The problem is that aikido students are the very last to know if a "no-touch" throw works. One becomes so conditioned to taking ukemi that one reacts "as if" one has to. A year ago, I was teaching a seminar and during a break I grabbed one of the super-good uke and really started to let go. By the end, I was throwing him with my fingerprints (almost "no touch") and I was thinking, "damn I'm getting pretty good." Went back to my Araki-ryu dojo and tried the same thing, and my guy just stood there looking at me, kinda puzzled. Can a "no-touch" throw produce the same effect on someone from another fighting system, particularly one that has no ukemi similar to aikido? Or on a beginner?Best
I am guilty of such as well. I will flinch and do a koho ukemi whenever my sensei does his trade-mark nodo-tsuki (actually his nasty variation of irimi tsuki) in class. It is a learned response. I am not stupid and it is better to take the koho ukemi than get a nasty sore throat the next day. I guess I am guilty of being a "trained poodle"

Once, I was sucker punched with a straight jab to my face by a non-aikido practitioner and to my surprise, my instinctive response was not to flinch, but to slip pass the jab and executed a beautiful irimi tsuki (shomen-ate).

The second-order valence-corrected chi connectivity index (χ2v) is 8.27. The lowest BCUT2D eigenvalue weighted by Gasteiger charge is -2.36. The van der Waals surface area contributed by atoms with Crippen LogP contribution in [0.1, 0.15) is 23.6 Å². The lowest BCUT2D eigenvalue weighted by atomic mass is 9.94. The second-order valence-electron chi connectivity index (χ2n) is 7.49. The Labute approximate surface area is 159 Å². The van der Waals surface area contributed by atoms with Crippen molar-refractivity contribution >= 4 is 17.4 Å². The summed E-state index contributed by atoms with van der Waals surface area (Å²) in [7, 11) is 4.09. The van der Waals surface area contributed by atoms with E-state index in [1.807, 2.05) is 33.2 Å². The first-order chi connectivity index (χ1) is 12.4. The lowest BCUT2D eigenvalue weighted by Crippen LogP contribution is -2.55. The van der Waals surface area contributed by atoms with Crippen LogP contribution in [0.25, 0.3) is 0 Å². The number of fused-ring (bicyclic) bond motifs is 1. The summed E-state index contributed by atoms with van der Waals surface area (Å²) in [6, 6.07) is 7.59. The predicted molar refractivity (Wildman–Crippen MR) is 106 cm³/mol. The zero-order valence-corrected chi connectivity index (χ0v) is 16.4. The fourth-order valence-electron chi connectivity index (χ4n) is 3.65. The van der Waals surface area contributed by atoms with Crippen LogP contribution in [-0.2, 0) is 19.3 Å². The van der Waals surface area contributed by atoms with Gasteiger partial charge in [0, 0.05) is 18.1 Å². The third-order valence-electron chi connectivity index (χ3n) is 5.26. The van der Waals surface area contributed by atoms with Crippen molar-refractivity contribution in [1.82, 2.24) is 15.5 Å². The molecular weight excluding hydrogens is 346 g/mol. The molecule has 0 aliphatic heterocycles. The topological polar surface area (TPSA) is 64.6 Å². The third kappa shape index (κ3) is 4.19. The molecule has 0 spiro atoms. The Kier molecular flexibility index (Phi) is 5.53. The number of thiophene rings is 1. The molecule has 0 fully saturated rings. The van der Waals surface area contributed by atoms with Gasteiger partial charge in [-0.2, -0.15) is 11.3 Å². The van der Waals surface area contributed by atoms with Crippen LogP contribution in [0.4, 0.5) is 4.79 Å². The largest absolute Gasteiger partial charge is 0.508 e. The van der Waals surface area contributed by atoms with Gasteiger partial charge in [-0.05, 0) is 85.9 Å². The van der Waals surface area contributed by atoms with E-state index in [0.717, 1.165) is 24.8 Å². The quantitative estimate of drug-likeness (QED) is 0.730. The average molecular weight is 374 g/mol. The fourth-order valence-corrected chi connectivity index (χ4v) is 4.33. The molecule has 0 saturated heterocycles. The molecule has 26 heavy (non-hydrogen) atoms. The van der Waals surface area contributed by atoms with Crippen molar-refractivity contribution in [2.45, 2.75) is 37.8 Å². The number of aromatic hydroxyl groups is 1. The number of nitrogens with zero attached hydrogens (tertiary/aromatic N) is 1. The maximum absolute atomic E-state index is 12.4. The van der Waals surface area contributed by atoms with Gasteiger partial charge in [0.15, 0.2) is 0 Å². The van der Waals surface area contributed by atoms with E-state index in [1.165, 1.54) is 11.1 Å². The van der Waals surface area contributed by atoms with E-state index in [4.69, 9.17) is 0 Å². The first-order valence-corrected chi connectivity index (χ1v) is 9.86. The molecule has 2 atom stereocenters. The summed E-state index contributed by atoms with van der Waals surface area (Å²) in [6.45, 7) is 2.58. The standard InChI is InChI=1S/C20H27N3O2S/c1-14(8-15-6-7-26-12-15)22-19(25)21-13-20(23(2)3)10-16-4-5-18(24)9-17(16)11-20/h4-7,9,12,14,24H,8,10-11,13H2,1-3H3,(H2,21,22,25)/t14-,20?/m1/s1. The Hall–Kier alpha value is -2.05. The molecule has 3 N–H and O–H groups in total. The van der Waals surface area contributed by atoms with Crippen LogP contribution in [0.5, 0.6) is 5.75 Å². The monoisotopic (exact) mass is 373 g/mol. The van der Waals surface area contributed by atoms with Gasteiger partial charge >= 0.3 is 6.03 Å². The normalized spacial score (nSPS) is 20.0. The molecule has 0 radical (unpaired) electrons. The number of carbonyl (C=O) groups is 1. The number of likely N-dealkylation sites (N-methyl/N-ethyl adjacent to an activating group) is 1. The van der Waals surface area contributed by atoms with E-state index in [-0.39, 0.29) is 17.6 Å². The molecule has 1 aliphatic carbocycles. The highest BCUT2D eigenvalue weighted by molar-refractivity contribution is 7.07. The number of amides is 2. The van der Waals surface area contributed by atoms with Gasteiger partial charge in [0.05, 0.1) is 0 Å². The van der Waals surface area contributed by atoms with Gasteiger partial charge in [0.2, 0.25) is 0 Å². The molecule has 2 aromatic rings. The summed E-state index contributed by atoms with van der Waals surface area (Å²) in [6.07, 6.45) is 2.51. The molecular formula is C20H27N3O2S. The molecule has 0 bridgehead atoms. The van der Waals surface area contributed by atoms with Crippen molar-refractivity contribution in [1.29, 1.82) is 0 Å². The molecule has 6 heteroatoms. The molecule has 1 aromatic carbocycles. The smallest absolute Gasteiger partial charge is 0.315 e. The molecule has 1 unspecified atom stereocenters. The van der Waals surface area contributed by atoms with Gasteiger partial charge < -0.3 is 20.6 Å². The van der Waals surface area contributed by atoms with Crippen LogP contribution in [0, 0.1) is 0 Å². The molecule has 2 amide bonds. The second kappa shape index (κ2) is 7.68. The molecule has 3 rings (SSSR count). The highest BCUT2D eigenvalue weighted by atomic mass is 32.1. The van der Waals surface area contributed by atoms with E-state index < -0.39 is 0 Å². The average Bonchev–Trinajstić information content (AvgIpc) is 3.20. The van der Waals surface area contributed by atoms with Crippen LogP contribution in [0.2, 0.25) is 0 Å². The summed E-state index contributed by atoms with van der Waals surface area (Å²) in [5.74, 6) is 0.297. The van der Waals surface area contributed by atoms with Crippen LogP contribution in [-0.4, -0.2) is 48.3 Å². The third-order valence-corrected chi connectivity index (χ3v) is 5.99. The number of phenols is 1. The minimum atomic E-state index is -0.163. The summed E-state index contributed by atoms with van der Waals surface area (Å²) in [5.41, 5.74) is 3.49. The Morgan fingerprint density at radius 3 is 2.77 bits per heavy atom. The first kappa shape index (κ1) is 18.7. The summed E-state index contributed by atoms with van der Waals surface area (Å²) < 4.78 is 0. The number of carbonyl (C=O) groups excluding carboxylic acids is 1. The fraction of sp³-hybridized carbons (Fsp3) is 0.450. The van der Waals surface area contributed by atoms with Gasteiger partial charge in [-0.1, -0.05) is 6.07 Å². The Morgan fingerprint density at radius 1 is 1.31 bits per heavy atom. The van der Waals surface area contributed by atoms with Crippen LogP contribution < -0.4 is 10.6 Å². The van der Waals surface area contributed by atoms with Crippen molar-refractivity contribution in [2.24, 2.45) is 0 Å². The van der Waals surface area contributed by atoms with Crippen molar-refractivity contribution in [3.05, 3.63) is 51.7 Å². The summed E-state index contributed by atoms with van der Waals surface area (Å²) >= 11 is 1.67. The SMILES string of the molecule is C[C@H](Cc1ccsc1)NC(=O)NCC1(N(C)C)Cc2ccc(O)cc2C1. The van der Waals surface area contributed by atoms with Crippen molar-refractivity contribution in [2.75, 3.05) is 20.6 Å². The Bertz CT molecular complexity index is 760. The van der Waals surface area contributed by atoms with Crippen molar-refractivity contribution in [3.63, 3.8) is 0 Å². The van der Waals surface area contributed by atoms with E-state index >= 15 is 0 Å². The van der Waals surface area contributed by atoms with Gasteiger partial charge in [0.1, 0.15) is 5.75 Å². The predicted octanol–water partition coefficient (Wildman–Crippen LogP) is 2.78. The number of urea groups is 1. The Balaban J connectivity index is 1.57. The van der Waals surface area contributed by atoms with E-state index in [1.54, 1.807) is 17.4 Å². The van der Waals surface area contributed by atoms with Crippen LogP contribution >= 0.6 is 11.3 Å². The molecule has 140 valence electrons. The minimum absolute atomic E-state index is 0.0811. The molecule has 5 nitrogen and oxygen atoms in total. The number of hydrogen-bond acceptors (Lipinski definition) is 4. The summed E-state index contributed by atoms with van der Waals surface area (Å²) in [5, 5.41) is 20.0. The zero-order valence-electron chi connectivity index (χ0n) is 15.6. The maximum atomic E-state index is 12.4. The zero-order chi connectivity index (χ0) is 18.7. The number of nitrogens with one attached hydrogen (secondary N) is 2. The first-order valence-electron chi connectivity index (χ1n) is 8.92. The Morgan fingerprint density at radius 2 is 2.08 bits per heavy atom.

The opponent was slammed on the mat but he manage to do a proper koho ukemi (He is a judo guy). After that he got up, slightly dazed and said that luckily he knows ukemi, or else, that technique was a nasty SOB. I can bet you a million dollar, he will flinch or just fall down the next time he sees that technique again... resulting in another trained "poodle" responding to a no-touch throw.

Back to the question of no touch throw. IMO, it will not work on someone who is naive to it. You need to "convince" them of the existence of no-touch throw.

Ossu!

SHOMEN-ATE (TM), the solution to 90% of aikido and life's problems.
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Old 01-14-2006, 01:25 AM   #148
Edwin Neal
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Re: No Touch Throws